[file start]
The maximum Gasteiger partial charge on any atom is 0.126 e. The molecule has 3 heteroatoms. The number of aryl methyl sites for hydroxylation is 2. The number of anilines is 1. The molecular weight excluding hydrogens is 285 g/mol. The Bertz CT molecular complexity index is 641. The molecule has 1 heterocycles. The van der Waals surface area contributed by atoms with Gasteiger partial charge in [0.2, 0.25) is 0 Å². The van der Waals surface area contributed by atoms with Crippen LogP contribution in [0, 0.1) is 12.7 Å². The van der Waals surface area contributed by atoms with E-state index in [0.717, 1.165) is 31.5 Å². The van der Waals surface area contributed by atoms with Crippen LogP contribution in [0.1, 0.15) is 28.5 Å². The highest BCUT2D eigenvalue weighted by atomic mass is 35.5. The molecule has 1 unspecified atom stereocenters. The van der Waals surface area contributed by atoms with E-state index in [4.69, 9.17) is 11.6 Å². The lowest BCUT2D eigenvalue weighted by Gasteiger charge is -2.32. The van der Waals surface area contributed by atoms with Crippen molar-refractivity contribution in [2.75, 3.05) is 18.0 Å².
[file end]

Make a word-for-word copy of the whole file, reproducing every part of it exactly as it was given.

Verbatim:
The maximum Gasteiger partial charge on any atom is 0.126 e. The molecule has 3 heteroatoms. The number of aryl methyl sites for hydroxylation is 2. The number of anilines is 1. The molecular weight excluding hydrogens is 285 g/mol. The Bertz CT molecular complexity index is 641. The molecule has 1 heterocycles. The van der Waals surface area contributed by atoms with Gasteiger partial charge in [0.2, 0.25) is 0 Å². The van der Waals surface area contributed by atoms with Crippen LogP contribution in [0, 0.1) is 12.7 Å². The van der Waals surface area contributed by atoms with E-state index in [0.717, 1.165) is 31.5 Å². The van der Waals surface area contributed by atoms with Crippen LogP contribution in [0.1, 0.15) is 28.5 Å². The highest BCUT2D eigenvalue weighted by atomic mass is 35.5. The molecule has 1 unspecified atom stereocenters. The van der Waals surface area contributed by atoms with E-state index in [4.69, 9.17) is 11.6 Å². The lowest BCUT2D eigenvalue weighted by Gasteiger charge is -2.32. The van der Waals surface area contributed by atoms with Crippen molar-refractivity contribution in [2.75, 3.05) is 18.0 Å².